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1:55PM

RealClearSports: Serena Williams, A Conundrum of a Champion

By Art Spander

It’s her life. Maybe we should let it go at that. Maybe we should appreciate what Serena Williams has given to sport, to her sport of tennis, appreciate the championships and the panache, acknowledge what is, rather than question what might have been.

Maybe the gentle arrogance and the irritating independence are at the heart of her success, and the success of her sister, Venus. Maybe if she acted like the other players, thought like the other players, she’d be just another player, and not one who earned the titles, if not always earning the proper respect.

Serena won a first-round match at the French Open on Tuesday, won it in agonizing fashion for someone who, depending on either her viewpoint or the WTA rankings, is the best or second best female player on the globe.

She staggered and stumbled and squandered eight match points before finally dispatching somebody named Klara Zakopalova, who is ranked 100th.

But she won. As she has so often, confounding some, enthralling others. Oh, what a gift those sisters were awarded, such athleticism. Oh, what brilliance those sisters displayed. Oh, what doubts those sisters created.

The critics have badgered Venus, older by 15 months, and Serena, practically forever. When they weren’t praising them.

Venus and Serena were different, two African-Americans in a sport once as white as the attire prescribed for Wimbledon. They grew up on the tough streets of Compton, east of Los Angeles, instructed and shepherded by a father who made bold predictions and made others outraged.

The Williams sisters, the Williams family, were separate from the rest. They were more powerful than the rest. For a while in the early 2000s, it was Venus against Serena or Serena against Williams in virtually every final of every Grand Slam. A whimpering Amelie Mauresmo, who eventually would go on to win Wimbledon and the Australian, once proclaimed such domination unfair.

Then Venus either lost interest or was constantly injured. Or both. Then Serena got bored and went into movies or was constantly injured. Or both. But when Venus won Wimbledon in ’07 and ’08 and Serena the ’08 U.S. Open and ’09 Australian, a new theory was put forth. The opportunity to escape to other interests is what enabled the Sisters Williams to stay after other winners — Kim Clijsters, Justine Henin — departed because of burnout.

Still, Mary Carillo, the great tennis commentator, was adamant about the Williams’ careers, particularly that of Serena. Not that long ago, Serena and Tiger Woods were at the top of their respective sports. Tiger hasn’t left. Serena was a missing person.

“You can’t waste time when you’re an athlete,” said Carillo. “Careers are short. I thought Serena was going to break every record. She should have.”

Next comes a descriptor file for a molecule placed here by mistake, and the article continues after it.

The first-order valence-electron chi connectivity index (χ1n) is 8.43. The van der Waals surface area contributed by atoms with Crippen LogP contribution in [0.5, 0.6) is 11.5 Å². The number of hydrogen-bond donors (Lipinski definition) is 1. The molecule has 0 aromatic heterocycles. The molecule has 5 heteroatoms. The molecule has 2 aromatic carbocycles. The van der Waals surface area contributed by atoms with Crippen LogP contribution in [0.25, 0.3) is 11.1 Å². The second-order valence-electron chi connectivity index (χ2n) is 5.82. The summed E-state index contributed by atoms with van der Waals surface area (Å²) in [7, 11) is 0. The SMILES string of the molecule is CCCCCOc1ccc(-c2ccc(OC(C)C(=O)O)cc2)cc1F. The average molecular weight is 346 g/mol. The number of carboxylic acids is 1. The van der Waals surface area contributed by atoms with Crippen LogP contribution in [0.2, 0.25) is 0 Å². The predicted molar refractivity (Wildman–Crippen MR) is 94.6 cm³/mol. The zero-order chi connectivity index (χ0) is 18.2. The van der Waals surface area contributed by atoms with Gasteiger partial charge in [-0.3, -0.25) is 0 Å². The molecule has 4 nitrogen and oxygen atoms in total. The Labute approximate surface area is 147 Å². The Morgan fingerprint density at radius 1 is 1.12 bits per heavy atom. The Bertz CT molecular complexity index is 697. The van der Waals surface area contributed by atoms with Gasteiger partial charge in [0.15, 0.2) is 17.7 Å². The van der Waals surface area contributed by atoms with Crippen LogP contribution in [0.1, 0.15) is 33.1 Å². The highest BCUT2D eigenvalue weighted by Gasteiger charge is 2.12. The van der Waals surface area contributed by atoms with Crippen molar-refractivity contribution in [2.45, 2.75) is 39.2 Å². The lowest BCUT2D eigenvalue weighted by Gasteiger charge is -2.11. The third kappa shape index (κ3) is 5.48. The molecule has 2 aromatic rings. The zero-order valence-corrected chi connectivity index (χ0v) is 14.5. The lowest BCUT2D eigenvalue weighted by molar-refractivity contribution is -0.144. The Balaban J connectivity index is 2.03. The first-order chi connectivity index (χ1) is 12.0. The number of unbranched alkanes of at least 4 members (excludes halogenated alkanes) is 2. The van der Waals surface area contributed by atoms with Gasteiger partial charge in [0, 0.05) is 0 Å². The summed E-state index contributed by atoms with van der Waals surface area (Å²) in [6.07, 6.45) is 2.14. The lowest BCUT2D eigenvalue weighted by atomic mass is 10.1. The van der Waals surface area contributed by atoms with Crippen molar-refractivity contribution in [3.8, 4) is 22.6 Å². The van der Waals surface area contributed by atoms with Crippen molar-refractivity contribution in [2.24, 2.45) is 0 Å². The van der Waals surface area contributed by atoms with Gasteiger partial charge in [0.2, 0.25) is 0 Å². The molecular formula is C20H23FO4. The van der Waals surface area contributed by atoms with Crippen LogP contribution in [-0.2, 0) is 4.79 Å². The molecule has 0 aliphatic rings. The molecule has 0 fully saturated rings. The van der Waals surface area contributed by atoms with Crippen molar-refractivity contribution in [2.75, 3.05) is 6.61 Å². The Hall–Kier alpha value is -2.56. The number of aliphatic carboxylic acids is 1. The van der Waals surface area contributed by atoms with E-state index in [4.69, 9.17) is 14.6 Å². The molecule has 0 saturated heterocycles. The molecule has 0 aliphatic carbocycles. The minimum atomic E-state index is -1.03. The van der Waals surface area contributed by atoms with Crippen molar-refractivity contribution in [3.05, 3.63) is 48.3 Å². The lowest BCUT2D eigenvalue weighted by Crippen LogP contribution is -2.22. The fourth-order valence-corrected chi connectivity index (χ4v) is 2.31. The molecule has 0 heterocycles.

But even with 10 Grand Slam victories, she has not.

Two weeks back, when Dinara Safina of Russia replaced her in the No. 1 position in the rankings, Serena huffed, “We all know who is No. 1. Quite frankly I’m the best in the world.”

Did we detect a bit of bitterness? Or was Serena attempting to remind us that when dropshot comes to forehand, she’d be the last one standing? The great thing about individual sports is you go out and beat everyone and you can’t be denied.

We’re never going to get into the psyche of Serena or Venus. We’re never going to learn why they always seem to be hurt when they lose. Or why they don’t always give an opponent credit when they win.

“My goal,” Serena said last year, “always has been to have the best time and to do the best I can.” She’s had the time of her life. Others worry that at age 27, time and tennis have passed her by. That would be hard to believe, especially since Serena has talked of competing in the ’12 Olympics.

The French, at Roland Garros in Paris, is played on red clay. Americans traditionally haven’t done well on the surface, although Serena won the tournament in 2002. This year, Serena had lost her only three matches on clay, one of those to Zakopalova, a Czech.

“I think I just played horrendous,” Serena said of her first-round win, sounding very unlike the young lady who a few days earlier boasted she was “quite frankly the best in the world.”

“I think I was a little nervous because I hadn’t won a match on clay all year, and I was desperate for a win.”

Desperate is a word new to Serena’s vocabulary. She’s never felt the need to use it. Now she understands. She owes us nothing, but she owes herself the chance to play every match as if it will be her last.
As a reporter since 1960, Art Spander is a living treasure of sports history. A recipient of the Dick McCann Memorial Award -- given for his long and distinguished career covering professional football -- he has earned himself a spot in the Pro Football Hall of Fame. And he has recently been honored with the Lifetime Achievement Award by the PGA of America for 2009. 

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